Everything has changed now.” Suddenly he stops talking. His eyes are filling with tears. “ Man ! I look at my mom’s face on Sundays….I don’t know. I’m starting to get heartbroken !”
He beats his chest with his fist trying to catch his breath, push the lump back down his throat, his eyes dart about the room looking for some kind of help. Finally, he gives up and sits down.
Another boy walks forward. His voice cracks as he begins to speak “ I can’t describe the pain my mom feels. Her pain to me is like no other. The pain my mother feels is the same pain that is killing me. I see my mom go through some kind of agony every visit. I can see it in her eyes even though she would never tell me. Now that my life is in someone else’s hands it’s worse… I wish I could take away her misery, put happiness and joy back in her dreams. But all I can see is her pain – and it is killing me.
And on and on it goes, one by one, they sound out the empty places within themselves. For almost three hours these kids stream forward, crying out their loss, regret, and sadness. And then just as suddenly as it started the room falls back into silence. And after a time the chaplain says a simple prayer and then walks over and kisses the cross – and the orange suits begin moving one by one. With endless gestures – touching, caressing, kissing – they reverence the cross. In this place of abandonment and desolation they linger. And then it’s over.
The young men move from the Chapel to the yard under close escort from the guards. After all some of them are there because they have been charged and convicted of first degree murder. In silence they eat their meal from plastic trays. In silence the chaplain drives home – witness to something immensely sad and yet beautiful – a moment in time that touched the mystery of the crucifixion. The healing pain of the cross.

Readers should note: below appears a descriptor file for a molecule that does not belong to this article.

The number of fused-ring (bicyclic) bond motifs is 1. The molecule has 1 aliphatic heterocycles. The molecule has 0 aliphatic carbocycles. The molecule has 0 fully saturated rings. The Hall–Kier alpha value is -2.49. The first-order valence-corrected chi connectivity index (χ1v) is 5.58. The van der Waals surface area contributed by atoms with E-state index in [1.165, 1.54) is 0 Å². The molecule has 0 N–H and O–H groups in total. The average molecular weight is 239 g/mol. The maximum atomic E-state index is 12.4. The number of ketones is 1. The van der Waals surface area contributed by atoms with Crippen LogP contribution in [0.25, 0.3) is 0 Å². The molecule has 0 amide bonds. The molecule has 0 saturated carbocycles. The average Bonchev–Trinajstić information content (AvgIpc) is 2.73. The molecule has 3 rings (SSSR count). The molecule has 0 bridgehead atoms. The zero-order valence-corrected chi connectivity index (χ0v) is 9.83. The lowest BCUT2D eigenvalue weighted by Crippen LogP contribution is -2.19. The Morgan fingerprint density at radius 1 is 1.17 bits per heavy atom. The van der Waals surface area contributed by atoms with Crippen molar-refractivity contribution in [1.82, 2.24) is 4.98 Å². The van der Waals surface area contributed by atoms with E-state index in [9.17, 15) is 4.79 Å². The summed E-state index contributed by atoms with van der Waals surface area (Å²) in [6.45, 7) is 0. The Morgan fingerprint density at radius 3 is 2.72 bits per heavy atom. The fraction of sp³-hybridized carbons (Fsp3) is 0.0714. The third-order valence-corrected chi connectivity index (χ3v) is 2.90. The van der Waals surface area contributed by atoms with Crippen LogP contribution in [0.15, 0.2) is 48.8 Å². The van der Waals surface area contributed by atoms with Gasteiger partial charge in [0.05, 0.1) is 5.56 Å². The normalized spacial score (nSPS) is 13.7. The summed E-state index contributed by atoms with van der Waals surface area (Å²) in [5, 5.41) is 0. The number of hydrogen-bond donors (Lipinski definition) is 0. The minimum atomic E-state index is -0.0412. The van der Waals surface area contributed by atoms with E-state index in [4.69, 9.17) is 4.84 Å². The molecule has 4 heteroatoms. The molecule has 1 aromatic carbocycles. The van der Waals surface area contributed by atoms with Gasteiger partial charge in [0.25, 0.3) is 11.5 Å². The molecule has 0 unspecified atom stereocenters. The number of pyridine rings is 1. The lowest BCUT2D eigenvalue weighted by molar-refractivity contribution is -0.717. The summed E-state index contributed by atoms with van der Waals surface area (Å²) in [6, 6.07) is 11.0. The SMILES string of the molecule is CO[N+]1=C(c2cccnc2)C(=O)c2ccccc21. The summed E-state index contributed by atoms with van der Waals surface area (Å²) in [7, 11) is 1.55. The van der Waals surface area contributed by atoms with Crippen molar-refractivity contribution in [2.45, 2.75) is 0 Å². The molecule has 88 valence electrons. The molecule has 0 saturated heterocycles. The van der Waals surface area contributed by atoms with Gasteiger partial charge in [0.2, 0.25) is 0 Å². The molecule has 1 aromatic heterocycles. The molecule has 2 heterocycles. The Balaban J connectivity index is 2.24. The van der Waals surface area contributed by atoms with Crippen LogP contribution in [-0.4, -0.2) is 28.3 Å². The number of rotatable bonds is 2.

There is piece of art, a statue of the crucified Christ done in copper and stone. The single sculpture contains two crosses. One cross is small, a stick figure Jesus on it, done in weathered coppery metal.
The other cross is of dark stone, it stands behind the little crucifix but is six times larger. A cross behind the cross. The crucified God, the suffering God of Good Friday and Christian theology, but not only of Christian belief.
In Jewish theology as well there is the image of a God who suffers. Rabbi Haim, a 19th century Lithuanian rabbi wrote that one ought to pray not so much to alleviate one’s own suffering as to alleviate the immensely greater suffering of God, who suffers in all human misery, and in the general brokenness of the world.
In the rising into God’s suffering that occurs in prayer, the human finds his or her own suffering soothed in the divine suffering that is so much greater, so that our suffering becomes a
“ bitterness sweetened by bitterness.”
“ Bitterness sweetened by bitterness.” is surely an image for the Cross. Jesus’ suffering is not simply his own, but that of all humanity; and it is the also the suffering of God. And by some mystery that we will never fully comprehend, the suffering of Jesus is full, perfect, sufficient, and somehow complete. And by it we are restored and remembered as children of God and of one another. Perhaps it is only in the pain of this day that we truly recognize ourselves and one another.
We are God’s imperfect creatures – born capable of great beauty and wondrous deeds – born to pain and suffering – often beyond our understanding – often experienced in the very same life. We are mysteries even to ourselves. And into the mystery of life God has placed a cross – bitterness to sweeten bitterness – meaning, hope, and symbol of a love beyond and greater than us A love so raw and shocking that it can even heal the likes of you and me.
Hope born where in the eyes of the world there can be none – at the foot of the cross – in the face of death – Hope and faith are born – faith so strong that nothing can contain or overcome it – not even death.
For St. Anselm today and the Cross was about honor lost and honor restored. For St Aquinas it was about justice being done. For Calvin and the protestant reformation the Holy Cross was about punishment start to finish. But maybe for us as it was for Mary – as I’d argue it was for God and Jesus the Cross is about love. We still understand love. And even you and I will do the most outrageous things for Love. The Holy Cross of Jesus is just maybe the most outrageous thing God ever did, ever could do, to show us how deeply the divine loves us all.